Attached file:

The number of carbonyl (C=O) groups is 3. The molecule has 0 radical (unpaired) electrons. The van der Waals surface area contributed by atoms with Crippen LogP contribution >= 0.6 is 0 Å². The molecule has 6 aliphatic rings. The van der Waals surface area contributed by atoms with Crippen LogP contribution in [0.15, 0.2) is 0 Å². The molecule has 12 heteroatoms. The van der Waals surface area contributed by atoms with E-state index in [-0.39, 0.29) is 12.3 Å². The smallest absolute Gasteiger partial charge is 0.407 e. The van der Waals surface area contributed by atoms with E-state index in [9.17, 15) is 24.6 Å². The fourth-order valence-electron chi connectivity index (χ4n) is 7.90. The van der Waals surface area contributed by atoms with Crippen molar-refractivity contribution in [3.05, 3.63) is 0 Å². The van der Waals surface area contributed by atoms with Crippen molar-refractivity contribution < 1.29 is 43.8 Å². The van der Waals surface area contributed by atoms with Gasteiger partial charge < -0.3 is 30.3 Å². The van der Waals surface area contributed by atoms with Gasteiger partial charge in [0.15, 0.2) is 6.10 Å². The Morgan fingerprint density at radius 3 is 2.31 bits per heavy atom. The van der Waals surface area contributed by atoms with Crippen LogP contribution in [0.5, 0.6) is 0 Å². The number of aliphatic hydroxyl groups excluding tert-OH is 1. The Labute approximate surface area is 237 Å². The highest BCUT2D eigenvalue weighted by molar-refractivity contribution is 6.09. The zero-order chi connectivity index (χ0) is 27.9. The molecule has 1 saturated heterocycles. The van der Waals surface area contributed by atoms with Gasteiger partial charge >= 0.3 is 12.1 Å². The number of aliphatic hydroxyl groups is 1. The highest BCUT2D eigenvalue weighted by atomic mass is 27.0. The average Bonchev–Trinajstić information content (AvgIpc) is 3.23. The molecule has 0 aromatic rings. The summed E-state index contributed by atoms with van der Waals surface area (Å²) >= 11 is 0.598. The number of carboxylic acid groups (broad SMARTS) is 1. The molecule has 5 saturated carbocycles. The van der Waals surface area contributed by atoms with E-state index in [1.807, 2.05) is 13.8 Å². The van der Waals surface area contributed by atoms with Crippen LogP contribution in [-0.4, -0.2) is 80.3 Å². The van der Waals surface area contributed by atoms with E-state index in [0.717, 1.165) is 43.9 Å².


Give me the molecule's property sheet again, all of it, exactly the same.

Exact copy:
The number of carbonyl (C=O) groups is 3. The molecule has 0 radical (unpaired) electrons. The van der Waals surface area contributed by atoms with Crippen LogP contribution >= 0.6 is 0 Å². The molecule has 6 aliphatic rings. The van der Waals surface area contributed by atoms with Crippen LogP contribution in [0.15, 0.2) is 0 Å². The molecule has 12 heteroatoms. The van der Waals surface area contributed by atoms with E-state index in [-0.39, 0.29) is 12.3 Å². The smallest absolute Gasteiger partial charge is 0.407 e. The van der Waals surface area contributed by atoms with E-state index in [9.17, 15) is 24.6 Å². The fourth-order valence-electron chi connectivity index (χ4n) is 7.90. The van der Waals surface area contributed by atoms with Crippen molar-refractivity contribution in [3.05, 3.63) is 0 Å². The van der Waals surface area contributed by atoms with Crippen molar-refractivity contribution < 1.29 is 43.8 Å². The van der Waals surface area contributed by atoms with Gasteiger partial charge < -0.3 is 30.3 Å². The van der Waals surface area contributed by atoms with Gasteiger partial charge in [0.15, 0.2) is 6.10 Å². The Morgan fingerprint density at radius 3 is 2.31 bits per heavy atom. The van der Waals surface area contributed by atoms with Crippen LogP contribution in [0.5, 0.6) is 0 Å². The number of aliphatic hydroxyl groups excluding tert-OH is 1. The Labute approximate surface area is 237 Å². The highest BCUT2D eigenvalue weighted by molar-refractivity contribution is 6.09. The zero-order chi connectivity index (χ0) is 27.9. The molecule has 1 saturated heterocycles. The van der Waals surface area contributed by atoms with Gasteiger partial charge >= 0.3 is 12.1 Å². The number of aliphatic hydroxyl groups is 1. The highest BCUT2D eigenvalue weighted by atomic mass is 27.0. The average Bonchev–Trinajstić information content (AvgIpc) is 3.23. The molecule has 0 aromatic rings. The summed E-state index contributed by atoms with van der Waals surface area (Å²) >= 11 is 0.598. The number of carboxylic acid groups (broad SMARTS) is 1. The molecule has 5 saturated carbocycles. The van der Waals surface area contributed by atoms with E-state index in [1.807, 2.05) is 13.8 Å². The van der Waals surface area contributed by atoms with Crippen LogP contribution in [-0.4, -0.2) is 80.3 Å². The van der Waals surface area contributed by atoms with E-state index in [0.717, 1.165) is 43.9 Å².